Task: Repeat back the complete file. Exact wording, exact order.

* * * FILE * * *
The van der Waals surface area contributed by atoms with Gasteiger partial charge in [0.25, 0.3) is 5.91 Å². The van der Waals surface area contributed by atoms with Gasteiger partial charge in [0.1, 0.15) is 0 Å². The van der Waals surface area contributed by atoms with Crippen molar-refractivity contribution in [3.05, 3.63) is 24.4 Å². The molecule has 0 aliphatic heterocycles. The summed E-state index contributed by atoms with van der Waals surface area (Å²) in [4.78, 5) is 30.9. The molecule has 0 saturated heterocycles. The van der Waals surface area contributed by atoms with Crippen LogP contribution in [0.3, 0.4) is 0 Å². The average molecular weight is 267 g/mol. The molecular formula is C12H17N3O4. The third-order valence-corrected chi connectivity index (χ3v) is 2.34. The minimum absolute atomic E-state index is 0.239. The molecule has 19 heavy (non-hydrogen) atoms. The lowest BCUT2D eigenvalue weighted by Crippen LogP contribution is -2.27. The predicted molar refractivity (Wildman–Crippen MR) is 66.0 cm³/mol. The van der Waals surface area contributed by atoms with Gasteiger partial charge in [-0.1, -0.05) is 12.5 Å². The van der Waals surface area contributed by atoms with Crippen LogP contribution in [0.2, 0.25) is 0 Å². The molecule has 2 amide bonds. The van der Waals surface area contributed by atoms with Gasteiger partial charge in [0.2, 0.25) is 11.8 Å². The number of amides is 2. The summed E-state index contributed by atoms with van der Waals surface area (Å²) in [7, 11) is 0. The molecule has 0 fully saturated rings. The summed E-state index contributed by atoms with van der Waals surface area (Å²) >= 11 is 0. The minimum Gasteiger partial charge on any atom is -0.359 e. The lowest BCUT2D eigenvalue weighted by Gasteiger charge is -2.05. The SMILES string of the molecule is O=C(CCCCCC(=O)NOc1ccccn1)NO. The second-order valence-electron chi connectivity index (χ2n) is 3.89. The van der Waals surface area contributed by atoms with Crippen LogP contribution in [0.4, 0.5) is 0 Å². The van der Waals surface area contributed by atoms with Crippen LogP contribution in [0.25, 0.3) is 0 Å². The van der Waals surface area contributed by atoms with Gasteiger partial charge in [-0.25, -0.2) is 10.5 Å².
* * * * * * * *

The van der Waals surface area contributed by atoms with Gasteiger partial charge in [0.25, 0.3) is 5.91 Å². The van der Waals surface area contributed by atoms with Gasteiger partial charge in [0.1, 0.15) is 0 Å². The van der Waals surface area contributed by atoms with Crippen molar-refractivity contribution in [3.05, 3.63) is 24.4 Å². The molecule has 0 aliphatic heterocycles. The summed E-state index contributed by atoms with van der Waals surface area (Å²) in [4.78, 5) is 30.9. The molecule has 0 saturated heterocycles. The van der Waals surface area contributed by atoms with Crippen LogP contribution in [0.3, 0.4) is 0 Å². The average molecular weight is 267 g/mol. The molecular formula is C12H17N3O4. The third-order valence-corrected chi connectivity index (χ3v) is 2.34. The minimum absolute atomic E-state index is 0.239. The molecule has 19 heavy (non-hydrogen) atoms. The lowest BCUT2D eigenvalue weighted by Crippen LogP contribution is -2.27. The predicted molar refractivity (Wildman–Crippen MR) is 66.0 cm³/mol. The van der Waals surface area contributed by atoms with Gasteiger partial charge in [-0.1, -0.05) is 12.5 Å². The van der Waals surface area contributed by atoms with Crippen LogP contribution in [0.2, 0.25) is 0 Å². The molecule has 2 amide bonds. The van der Waals surface area contributed by atoms with Gasteiger partial charge in [0.2, 0.25) is 11.8 Å². The number of amides is 2. The summed E-state index contributed by atoms with van der Waals surface area (Å²) in [7, 11) is 0. The molecule has 0 fully saturated rings. The summed E-state index contributed by atoms with van der Waals surface area (Å²) >= 11 is 0. The minimum Gasteiger partial charge on any atom is -0.359 e. The lowest BCUT2D eigenvalue weighted by Gasteiger charge is -2.05. The SMILES string of the molecule is O=C(CCCCCC(=O)NOc1ccccn1)NO. The second-order valence-electron chi connectivity index (χ2n) is 3.89. The van der Waals surface area contributed by atoms with Crippen LogP contribution in [0.4, 0.5) is 0 Å². The van der Waals surface area contributed by atoms with Crippen LogP contribution in [0.25, 0.3) is 0 Å². The van der Waals surface area contributed by atoms with Gasteiger partial charge in [-0.25, -0.2) is 10.5 Å².